Sodders continues family baseball legacy at RCC

Posted: May 27, 2015 | Written by: Edith Noriega
_MG_0665

Riverside City College starting pitcher Austin Sodders pitches against Saddleback College. Sodders’ struck out a season high 10 batters in the 8-5 loss against the Gauchos.

Left handed pitcher Austin Sodders, the youngest and the last to carry on the name has since lived up to the potential of his name since joining the Riverside City College baseball team.

His father, Michael Wayne Sodders member of the Arizona State University Hall of Fame was a star third baseman in the 1981 national championship team.

After his team won the 1981 College World Series he was selected as Baseball America Player of the Year and selected by the Minnesota Twins in the first round of the 1981 amateur draft with the 11th overall pick.

His older brother, Michael Sodders was a preseason All-American in 2010 for New Mexico State.

Lead the Western Athletic Conference with a .422 batting average on a injured knee and drafted in the 31st round by the Los Angeles Angels in 2010.

And then there was the youngest of the Sodders.

During his high school career at Canyon Springs he went 7-2 with a 0.96 earned run average holding batters with his fastball and curveball to a .134 average.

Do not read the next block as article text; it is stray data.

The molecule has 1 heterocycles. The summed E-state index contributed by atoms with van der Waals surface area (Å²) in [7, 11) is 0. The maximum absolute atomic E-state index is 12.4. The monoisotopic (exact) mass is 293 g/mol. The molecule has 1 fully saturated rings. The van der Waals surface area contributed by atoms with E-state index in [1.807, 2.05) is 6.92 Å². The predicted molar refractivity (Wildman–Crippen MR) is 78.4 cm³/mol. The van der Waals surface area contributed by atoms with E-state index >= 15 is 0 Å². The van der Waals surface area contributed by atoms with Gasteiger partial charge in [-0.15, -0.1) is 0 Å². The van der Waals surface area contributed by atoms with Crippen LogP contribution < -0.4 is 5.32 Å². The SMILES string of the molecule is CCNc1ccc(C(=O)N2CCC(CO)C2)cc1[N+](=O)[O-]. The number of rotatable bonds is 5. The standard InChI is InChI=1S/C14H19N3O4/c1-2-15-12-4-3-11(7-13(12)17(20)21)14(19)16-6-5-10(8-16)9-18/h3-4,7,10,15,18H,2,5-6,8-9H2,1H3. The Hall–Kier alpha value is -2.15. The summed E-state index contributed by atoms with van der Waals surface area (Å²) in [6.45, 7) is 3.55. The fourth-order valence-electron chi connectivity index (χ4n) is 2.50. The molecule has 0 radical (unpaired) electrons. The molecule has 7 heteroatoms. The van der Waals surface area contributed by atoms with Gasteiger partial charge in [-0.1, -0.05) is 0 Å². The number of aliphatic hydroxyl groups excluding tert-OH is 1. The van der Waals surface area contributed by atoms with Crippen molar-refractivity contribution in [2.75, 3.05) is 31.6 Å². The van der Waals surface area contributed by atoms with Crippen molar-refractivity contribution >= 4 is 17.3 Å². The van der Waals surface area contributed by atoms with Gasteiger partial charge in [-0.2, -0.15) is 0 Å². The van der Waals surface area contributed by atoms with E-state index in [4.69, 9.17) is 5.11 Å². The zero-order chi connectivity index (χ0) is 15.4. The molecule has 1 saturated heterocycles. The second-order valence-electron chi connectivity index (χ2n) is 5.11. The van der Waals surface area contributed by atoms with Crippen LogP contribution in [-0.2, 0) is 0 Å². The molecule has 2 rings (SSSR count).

He led the Cougars with a .447 average, .484 on-base percentage and a .624 slugging percentage.

The real test was about to come. During his first year on the Tigers team he played a high of 18 games with a 3-1 pitching record and a .250 batting average.

Although he didn’t have as much pitching opportunities during his first year on the team he flourish as an offensive player.

This season however was a whole different ballpark where he showed the true meaning of the Sodders’ name.

During the season opener Sodders shocked us, pitching a complete game only allowing one run in the ninth inning and five hits.

Things only went up from there after that.

He went on to win the next six games in a row tossing his second complete game of the season March 5 allowing one run and seven hits.

“There’s always a different feel to each game you have to make in-game adjustments a lot of the time,” Sodders said. “Usually before starts I do some breathing patterns and visualize that’s usually my pregame routine.”

He then managed to pitch two eight-shutout innings March 21 allowing just three hits and March 27 scattering 10 hits on two runs.

“I’m just focused on the here and now, instead of being distracted with other things,” Sodders said.

So what’s next for the young Sodders?

The sophomore currently has some universities in mind to transfer University of California Riverside, San Diego State and Cal Poly Pomona.